The downside to identity politics.
Did you hear about the latest trend? Apparently it’s considered high fashion to establish your own collective identity. Indeed, I’m not talking about all the little things that make us unique, but all the supposedly pertinent identities that separate us into groups. Most prominently around gender, sex and sexuality. To use an example, I would be considered a cisgender gay man. But what does that tell you?
The answer is ‘not much’ if you really think about it. Especially if you don’t want to sleep with me. And yet, thanks to this new wave of activism around the globe, we seem to think that branding our identity on the forefront of every social media account we own is progressive. We embed our pronouns to profiles and make references to our sexuality, essentially putting these identities on a pedestal. We strive to be different.
But aren’t we more than just some of our parts? Aren’t we more than just the people we sleep with?
It’s almost as if we’re reverting back to the pink triangle-style of activism, where those in the early gay rights movement wore a pink triangle on their lapels to publicly come out. This was effective activism back then, to raise awareness of homosexuality and normalise it. Once society realised that gay men and lesbian women were more than just same-sex attracted, equality began to grow. We weren’t just gay anymore, we were fathers, brothers, sons, uncles, friends, colleagues, professors, politicians… And we weren’t just lesbians, we were mothers, sisters, daughters, aunties and all the other things that make us human. The same can also be said for bisexuals, pansexuals, trans people, intersex, and all the other queer labels. And isn’t that what we should be aiming for?
In western society, we don’t need to publicly come out to gain equality anymore. We already have it. Not only is it decriminalised, but a majority of our fellow citizens don’t care that we’re same-sex attracted, and many countries even allow us to marry. Sure, there are pockets of homophobia, even in progressive countries, but fighting against homophobia is different to fighting for our rights. And I don’t think branding yourself as different is going to solve homophobia. In fact, I suspect this perpetuates it.
Homophobia is a form of bullying, and while there are many ways to remedy bullying, I guarantee you that striving to be different isn’t one of them. In fact, being different is precisely why many of us get bullied in the first place – especially in the schoolyard. You have a weird name, you are introverted, you follow the wrong God, you wear absurd clothes, you are the teacher’s pet. In essence, you are different.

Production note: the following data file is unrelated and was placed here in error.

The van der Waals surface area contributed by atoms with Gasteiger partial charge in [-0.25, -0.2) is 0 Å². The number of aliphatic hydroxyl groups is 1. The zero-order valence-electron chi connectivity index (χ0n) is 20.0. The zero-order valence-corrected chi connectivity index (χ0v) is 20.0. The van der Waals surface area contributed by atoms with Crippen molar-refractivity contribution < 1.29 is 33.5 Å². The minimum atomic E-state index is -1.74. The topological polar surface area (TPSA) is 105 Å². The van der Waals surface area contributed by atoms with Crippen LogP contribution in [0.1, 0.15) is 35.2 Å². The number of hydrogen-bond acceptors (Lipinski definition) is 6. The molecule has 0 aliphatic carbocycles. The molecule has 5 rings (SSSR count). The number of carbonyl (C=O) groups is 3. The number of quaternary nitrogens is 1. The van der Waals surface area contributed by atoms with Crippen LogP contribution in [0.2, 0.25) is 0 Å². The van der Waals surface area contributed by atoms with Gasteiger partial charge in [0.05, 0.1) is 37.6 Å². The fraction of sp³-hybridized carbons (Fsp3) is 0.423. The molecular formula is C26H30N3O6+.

So you’d think that the remedy for bullying is making everyone act normal. But, then, what is normal? Normal is just a social construct that differs from person to person. So making everyone act normal would be impossible since everyone’s idea of normal is different. And therein lies the answer. If we really want to end homophobia or any sort of bullying for that matter, we need to look past our differences and discover our commonalities. The things that make us seem normal. To be human, if you will.
That’s why the pink triangle-style of activism was so effective. Once they realised gay people are more than just gay people – that gays are relative to them as family members, healthcare professionals, or just living on the same street – they form a relatability with them. Suddenly, gay people are not so different after all.
This is precisely why I don’t just label myself as gay in everyday settings. Because I am more than just the people I sleep with. I’m also a writer, a gamer, a cook, a reader. My favourite colour is blue and I’m a huge fan of South Park. Even with this smidgen of information, you can discover more about me than just from my sexuality alone.
Of course, this isn’t to say that the best way to combat bullying is by being relatable to them. More often than not, the best advice is to just walk away. That’s because most bullying comes from psychological issues within the bullies themselves. It’s not just about you. And honestly, why would you want to relate to someone who treats you like shit? However, we can create a better future if we show people that we are more than just our differences. Especially with regard to sex, gender and sexuality.
So please, let’s stop boxing ourselves into specific queer identities for the sake of being different. Yes, they are part of your identity, and you should be able to wear them with pride – but there’s more to you than the people you sleep with and the gender you espouse.
We should take a leaf out of classic queer activism and strive for commonality; the things that connect us in various communities, and ultimately what makes us human.
Yes, I’m gay. Totally, unequivocally gay. But I am more than just a gay.